Question 3: Sequences from the Alphabet.
a) What are the next three terms for the following sequences?
i) 8, 5, 4, 9, 1, 7, 6, . . .
ii) o, t, t, f, f, s, s, . . .
iii) 4, 8, 12, 2, 1, 7, 6, . . .
b) What is the next number in this pattern?
2, 4, 6, 30, 32, 34, 36, 40, 42, 44, 46, 50, 52, 54, 56, 60, 62, 64, 66, ...
Answer
a)
i) 3, 2, 0 (the first ten numbers (from 0 to 9) in alphabetical order: eight, five, four, nine, etc.)
ii) e, n, t (the initials of the first ten counting numbers: one, two, three, etc.)
iii) 3, 5, 11 (the months of the year in alphabetical order)
b) 2000, as all of these numbers do not contain the letter E, when being spelt (in English).
Question 4: More simple problems:
a) How many different 4digit numbers can be made from the digits {1, 2, 3} if each digit must appear at least once?
b) A painted rectangular prism with sides 4 cm, 5 cm, and 6 cm is cut up into 1 cm cubes. How many of these cubes are not painted at all ?
c) In a room of 100 people if everyone has to shake hands with everyone in the room once, how many handshakes are made altogether?
Answer
a) 36: Consider a 3digit number formed from {1, 2, 3}, there are 3×2×1 = 6 ways, the fourth digit can be any of the 3 numbers and it can be at any of the 4 places. Total = 6×3×4 = 72 ways. But since there are two same digits in each number, dividing 72 by 2 gives 36 numbers.
b) 24: Assume there is a layer of 1 cm around the cube. Take the layer off, the new cube has dimensions 2×3×4, i.e. 24 cubes.
c) Two people have 1 handshake, 3 people have 3 handshakes, 4 people have 6 handshakes, . . ., the formula is n(n – 1)/2.
For 100 people, there are 100 × 99 ÷ 2 = 4950 handshakes.
Question 5: Mysterious ages
Two women A and B are talking.
A: I have three daughters whose ages are found by the following clues. Stop me as soon as you know their ages. Clue 1: The sum of their ages is 13.
B: I need more clues.
A: Clue 2: The product of their age is the same as your age.
B: I need more clues.
C: Clue 3: My oldest daughter is sleeping upstairs.
B: Stop. I know their ages.
Do YOU know her three daughters' ages?
Answer
From the first clue, their ages can be one of the following sets (1, 1, 11), (1, 2, 10), (1, 3, 9), (1, 4, 8), (1, 5, 7), (1, 6, 6), (2, 2, 9), (2, 3, 8), (2, 4, 7), (2, 5, 6), (3, 3, 7), (3, 4, 6), (3, 5, 5) and (4, 4, 5). Their respective products are 11, 20, 27, 32, 35, 36, 36, 48, 56, 60, 63, 72, 75 and 80, of which one is B's age. Of course you do not know B's age but she must know her own age. The only reason that she needs one more clue is there are two sets of ages that give the same product (= her age). Here, both (1, 6, 6) and (2, 2, 9) give the product of 36. The third clue indicates that A has an oldest daughter. So, their ages are 2, 2, and 9.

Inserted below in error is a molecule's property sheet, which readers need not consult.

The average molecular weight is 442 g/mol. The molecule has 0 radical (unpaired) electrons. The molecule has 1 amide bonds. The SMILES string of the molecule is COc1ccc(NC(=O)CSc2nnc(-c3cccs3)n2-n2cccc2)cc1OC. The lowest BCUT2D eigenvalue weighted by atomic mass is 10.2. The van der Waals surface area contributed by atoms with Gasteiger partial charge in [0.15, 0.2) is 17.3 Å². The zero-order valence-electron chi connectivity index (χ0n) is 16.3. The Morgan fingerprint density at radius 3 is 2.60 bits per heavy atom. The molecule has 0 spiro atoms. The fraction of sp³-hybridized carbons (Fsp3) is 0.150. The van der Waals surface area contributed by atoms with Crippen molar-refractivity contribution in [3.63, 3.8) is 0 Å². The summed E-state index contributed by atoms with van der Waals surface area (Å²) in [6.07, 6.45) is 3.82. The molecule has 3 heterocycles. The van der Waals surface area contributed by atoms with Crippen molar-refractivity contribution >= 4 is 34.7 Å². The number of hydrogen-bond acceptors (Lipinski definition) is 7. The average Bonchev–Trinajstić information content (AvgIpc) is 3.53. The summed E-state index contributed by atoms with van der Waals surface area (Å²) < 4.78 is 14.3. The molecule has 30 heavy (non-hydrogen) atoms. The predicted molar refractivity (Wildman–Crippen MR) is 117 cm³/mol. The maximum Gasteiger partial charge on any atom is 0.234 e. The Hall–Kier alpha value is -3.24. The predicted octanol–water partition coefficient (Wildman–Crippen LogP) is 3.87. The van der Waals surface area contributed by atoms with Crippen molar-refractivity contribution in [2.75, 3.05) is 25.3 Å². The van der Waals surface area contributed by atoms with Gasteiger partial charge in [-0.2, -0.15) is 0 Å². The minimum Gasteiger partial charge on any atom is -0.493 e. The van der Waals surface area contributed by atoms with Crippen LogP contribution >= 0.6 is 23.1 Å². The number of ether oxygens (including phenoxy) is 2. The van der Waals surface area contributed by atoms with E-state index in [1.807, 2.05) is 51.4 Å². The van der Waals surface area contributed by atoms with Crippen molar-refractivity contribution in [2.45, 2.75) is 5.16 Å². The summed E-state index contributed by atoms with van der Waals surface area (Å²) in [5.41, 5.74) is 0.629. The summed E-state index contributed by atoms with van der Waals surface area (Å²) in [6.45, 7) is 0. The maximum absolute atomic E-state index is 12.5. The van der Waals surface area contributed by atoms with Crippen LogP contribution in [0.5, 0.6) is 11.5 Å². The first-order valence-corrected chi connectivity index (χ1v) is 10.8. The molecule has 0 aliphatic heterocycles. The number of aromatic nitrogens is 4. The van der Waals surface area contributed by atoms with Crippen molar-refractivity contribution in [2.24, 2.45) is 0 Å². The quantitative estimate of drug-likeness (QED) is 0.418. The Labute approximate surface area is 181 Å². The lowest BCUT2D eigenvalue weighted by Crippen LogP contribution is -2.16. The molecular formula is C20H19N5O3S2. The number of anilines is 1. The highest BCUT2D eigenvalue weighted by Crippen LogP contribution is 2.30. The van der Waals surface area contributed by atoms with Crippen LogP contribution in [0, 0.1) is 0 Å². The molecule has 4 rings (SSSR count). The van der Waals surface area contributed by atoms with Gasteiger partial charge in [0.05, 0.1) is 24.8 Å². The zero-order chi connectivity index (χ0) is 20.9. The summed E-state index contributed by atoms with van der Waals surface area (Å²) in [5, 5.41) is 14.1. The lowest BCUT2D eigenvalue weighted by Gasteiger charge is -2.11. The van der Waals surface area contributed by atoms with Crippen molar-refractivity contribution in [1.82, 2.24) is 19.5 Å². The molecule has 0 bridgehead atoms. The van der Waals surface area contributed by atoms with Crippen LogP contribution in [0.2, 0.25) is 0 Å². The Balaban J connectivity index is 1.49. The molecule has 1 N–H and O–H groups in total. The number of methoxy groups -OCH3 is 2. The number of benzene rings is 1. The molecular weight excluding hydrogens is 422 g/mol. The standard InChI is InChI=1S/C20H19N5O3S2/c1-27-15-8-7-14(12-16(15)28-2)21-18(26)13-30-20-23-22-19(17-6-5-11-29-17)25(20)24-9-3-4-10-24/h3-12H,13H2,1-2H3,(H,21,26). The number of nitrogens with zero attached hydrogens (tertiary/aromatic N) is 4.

Question 6: The Missing Dollar
Three men shared a room in a hotel and were charged $30 for the night. They all agreed to share the cost, so each paid $10. The clerk later found that he had overcharged them by $5 so he asked a waiter to return them $5. The waiter reasoned that it was not easy to divide the $5 by three, so he pocketed $2 and returned only $3.
Now, as each man paid $9 apiece, or a total of $27 for the room. Add that to the $2 the waiter kept gives the total of $29. Where did the missing dollar go?
Answer
The three men paid $30 originally, they were refunded $3 so they paid $27 for the room. The waiter kept $2 from this $27, so correctly we must not add $2 with $27, rather it should be subtracted: $27 less $2 gives $25 (The men paid $27, the manager kept $25, the waiter pocketed $2, everything now is correct!).
Question 7: A piece of cake!
Can you cut a cake into 14 pieces with four straight cuts?
Answer
If you draw your own diagram as you read, it would be easier to understand this: 2 cuts give 4 slices. Make the third cut through the previous two cuts then you have 3 more pieces: Total 7 pieces by far. Make the fourth cut through the other three cuts then you have 4 more pieces: Total 11 pieces at most.
However, if you think of the cake as a cylinder, then make the fourth cut parallel with the top surface of the cake: You double the number of slices you have had after three cuts. Total = 7 × 2 = 14 slices!
Question 8: How many squares in a chessboard?
How many squares are there in the 8 squares by 8 squares chessboard?
Answer
64 1x1 squares, 49 2x2 squares, 36 3x3 squares, 25 4x4 squares, 16 5x5 squares, 9 6x6 squares, 4 7x7 squares and 1 8x8 square. Total = 204 squares.
[Harder question: How many rectangles are there in the 8 squares by 8 squares chessboard?
Answer: A rectangle is formed by two vertical grid lines and two horizontal grid lines. Since a chessboard has 9 vertical lines and 9 horizontal lines, we can find the number of rectangles by choosing 2 of the 9 lines, both vertically and horizontally. Therefore, the answer is 9C2 X 9C2 = 1296.]
Question 9: How many triangles?
With 6 match sticks how many equilateral triangles of side equal to the length of a match stick can you make at most?
Answer
4, if you build the frame of a tetrahedron (a triangular pyramid)
Question 10: Locker problem
In a hall there were 50 lockers that belonged to 50 year twelve students. On the year twelve muckup day, the 50 students decided to go through the hall one after another and played this trick:
The first student shut all the lockers. The second student opened every second locker. The third student changed every third locker (i.e. if it was opened, he/she closed it; and if it was closed he/she opened it). The fourth student changed every fourth locker, and so on. How many lockers remained closed after all 50 students had a go?